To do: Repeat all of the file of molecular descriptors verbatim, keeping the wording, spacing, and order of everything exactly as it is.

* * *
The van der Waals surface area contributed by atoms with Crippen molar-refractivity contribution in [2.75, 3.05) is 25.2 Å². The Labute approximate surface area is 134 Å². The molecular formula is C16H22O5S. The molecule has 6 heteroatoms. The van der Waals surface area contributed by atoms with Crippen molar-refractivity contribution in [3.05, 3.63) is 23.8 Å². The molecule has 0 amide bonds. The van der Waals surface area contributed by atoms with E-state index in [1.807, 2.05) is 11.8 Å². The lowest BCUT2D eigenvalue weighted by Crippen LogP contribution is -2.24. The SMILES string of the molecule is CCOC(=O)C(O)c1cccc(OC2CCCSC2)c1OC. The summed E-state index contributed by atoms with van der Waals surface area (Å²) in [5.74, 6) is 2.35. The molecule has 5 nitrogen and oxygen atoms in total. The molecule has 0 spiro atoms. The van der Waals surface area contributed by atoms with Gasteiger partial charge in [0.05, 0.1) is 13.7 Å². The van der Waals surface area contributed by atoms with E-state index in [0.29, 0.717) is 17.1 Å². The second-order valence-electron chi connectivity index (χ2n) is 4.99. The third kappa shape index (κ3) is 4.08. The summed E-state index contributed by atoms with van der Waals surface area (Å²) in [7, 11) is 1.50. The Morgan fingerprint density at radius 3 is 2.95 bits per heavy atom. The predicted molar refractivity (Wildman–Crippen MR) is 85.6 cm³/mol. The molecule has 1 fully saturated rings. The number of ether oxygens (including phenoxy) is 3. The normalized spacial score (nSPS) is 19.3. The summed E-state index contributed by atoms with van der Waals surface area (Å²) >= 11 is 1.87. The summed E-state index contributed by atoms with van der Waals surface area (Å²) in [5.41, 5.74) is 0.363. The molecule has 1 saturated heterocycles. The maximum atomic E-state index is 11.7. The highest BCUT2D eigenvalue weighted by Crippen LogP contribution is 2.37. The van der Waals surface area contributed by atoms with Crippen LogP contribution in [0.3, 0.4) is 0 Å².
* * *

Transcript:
The van der Waals surface area contributed by atoms with Crippen molar-refractivity contribution in [2.75, 3.05) is 25.2 Å². The Labute approximate surface area is 134 Å². The molecular formula is C16H22O5S. The molecule has 6 heteroatoms. The van der Waals surface area contributed by atoms with Crippen molar-refractivity contribution in [3.05, 3.63) is 23.8 Å². The molecule has 0 amide bonds. The van der Waals surface area contributed by atoms with E-state index in [1.807, 2.05) is 11.8 Å². The lowest BCUT2D eigenvalue weighted by Crippen LogP contribution is -2.24. The SMILES string of the molecule is CCOC(=O)C(O)c1cccc(OC2CCCSC2)c1OC. The summed E-state index contributed by atoms with van der Waals surface area (Å²) in [5.74, 6) is 2.35. The molecule has 5 nitrogen and oxygen atoms in total. The molecule has 0 spiro atoms. The van der Waals surface area contributed by atoms with Gasteiger partial charge in [0.05, 0.1) is 13.7 Å². The van der Waals surface area contributed by atoms with E-state index in [0.29, 0.717) is 17.1 Å². The second-order valence-electron chi connectivity index (χ2n) is 4.99. The third kappa shape index (κ3) is 4.08. The summed E-state index contributed by atoms with van der Waals surface area (Å²) in [7, 11) is 1.50. The Morgan fingerprint density at radius 3 is 2.95 bits per heavy atom. The predicted molar refractivity (Wildman–Crippen MR) is 85.6 cm³/mol. The molecule has 1 fully saturated rings. The number of ether oxygens (including phenoxy) is 3. The normalized spacial score (nSPS) is 19.3. The summed E-state index contributed by atoms with van der Waals surface area (Å²) >= 11 is 1.87. The summed E-state index contributed by atoms with van der Waals surface area (Å²) in [5.41, 5.74) is 0.363. The molecule has 1 saturated heterocycles. The maximum atomic E-state index is 11.7. The highest BCUT2D eigenvalue weighted by Crippen LogP contribution is 2.37. The van der Waals surface area contributed by atoms with Crippen LogP contribution in [0.3, 0.4) is 0 Å².